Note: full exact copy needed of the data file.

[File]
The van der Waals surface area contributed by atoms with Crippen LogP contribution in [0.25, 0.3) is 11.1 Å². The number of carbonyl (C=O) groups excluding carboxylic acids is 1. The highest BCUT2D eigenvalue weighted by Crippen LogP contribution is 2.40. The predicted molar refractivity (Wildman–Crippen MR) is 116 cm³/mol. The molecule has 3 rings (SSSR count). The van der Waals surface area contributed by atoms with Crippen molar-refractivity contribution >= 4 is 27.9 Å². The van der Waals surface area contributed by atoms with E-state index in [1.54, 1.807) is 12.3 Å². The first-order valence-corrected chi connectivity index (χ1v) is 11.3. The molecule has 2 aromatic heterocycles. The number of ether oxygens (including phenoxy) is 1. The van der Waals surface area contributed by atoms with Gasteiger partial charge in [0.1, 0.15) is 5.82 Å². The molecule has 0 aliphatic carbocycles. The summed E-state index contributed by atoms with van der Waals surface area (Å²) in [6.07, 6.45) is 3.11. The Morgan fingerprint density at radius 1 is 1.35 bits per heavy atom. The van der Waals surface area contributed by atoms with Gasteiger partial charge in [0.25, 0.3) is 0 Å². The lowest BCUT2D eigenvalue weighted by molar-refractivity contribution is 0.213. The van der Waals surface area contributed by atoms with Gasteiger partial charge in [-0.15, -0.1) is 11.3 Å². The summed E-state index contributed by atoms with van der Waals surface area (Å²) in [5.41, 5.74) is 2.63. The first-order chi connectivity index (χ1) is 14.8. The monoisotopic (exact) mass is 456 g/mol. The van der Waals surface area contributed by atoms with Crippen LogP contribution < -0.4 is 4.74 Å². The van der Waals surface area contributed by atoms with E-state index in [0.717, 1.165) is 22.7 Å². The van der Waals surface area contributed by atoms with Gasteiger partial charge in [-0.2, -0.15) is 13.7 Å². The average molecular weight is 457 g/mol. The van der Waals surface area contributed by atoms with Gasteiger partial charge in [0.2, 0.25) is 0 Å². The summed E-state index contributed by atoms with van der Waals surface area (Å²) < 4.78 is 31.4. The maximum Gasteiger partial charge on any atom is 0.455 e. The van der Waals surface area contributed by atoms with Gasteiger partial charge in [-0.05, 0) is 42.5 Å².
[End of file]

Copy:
The van der Waals surface area contributed by atoms with Crippen LogP contribution in [0.25, 0.3) is 11.1 Å². The number of carbonyl (C=O) groups excluding carboxylic acids is 1. The highest BCUT2D eigenvalue weighted by Crippen LogP contribution is 2.40. The predicted molar refractivity (Wildman–Crippen MR) is 116 cm³/mol. The molecule has 3 rings (SSSR count). The van der Waals surface area contributed by atoms with Crippen molar-refractivity contribution >= 4 is 27.9 Å². The van der Waals surface area contributed by atoms with E-state index in [1.54, 1.807) is 12.3 Å². The first-order valence-corrected chi connectivity index (χ1v) is 11.3. The molecule has 2 aromatic heterocycles. The number of ether oxygens (including phenoxy) is 1. The van der Waals surface area contributed by atoms with Gasteiger partial charge in [0.1, 0.15) is 5.82 Å². The molecule has 0 aliphatic carbocycles. The summed E-state index contributed by atoms with van der Waals surface area (Å²) in [6.07, 6.45) is 3.11. The Morgan fingerprint density at radius 1 is 1.35 bits per heavy atom. The van der Waals surface area contributed by atoms with Gasteiger partial charge in [0.25, 0.3) is 0 Å². The lowest BCUT2D eigenvalue weighted by molar-refractivity contribution is 0.213. The van der Waals surface area contributed by atoms with Gasteiger partial charge in [-0.15, -0.1) is 11.3 Å². The summed E-state index contributed by atoms with van der Waals surface area (Å²) in [5.41, 5.74) is 2.63. The first-order chi connectivity index (χ1) is 14.8. The monoisotopic (exact) mass is 456 g/mol. The van der Waals surface area contributed by atoms with Crippen LogP contribution < -0.4 is 4.74 Å². The van der Waals surface area contributed by atoms with E-state index in [0.717, 1.165) is 22.7 Å². The van der Waals surface area contributed by atoms with Gasteiger partial charge in [-0.2, -0.15) is 13.7 Å². The average molecular weight is 457 g/mol. The van der Waals surface area contributed by atoms with Gasteiger partial charge in [0.2, 0.25) is 0 Å². The summed E-state index contributed by atoms with van der Waals surface area (Å²) < 4.78 is 31.4. The maximum Gasteiger partial charge on any atom is 0.455 e. The van der Waals surface area contributed by atoms with Gasteiger partial charge in [-0.05, 0) is 42.5 Å².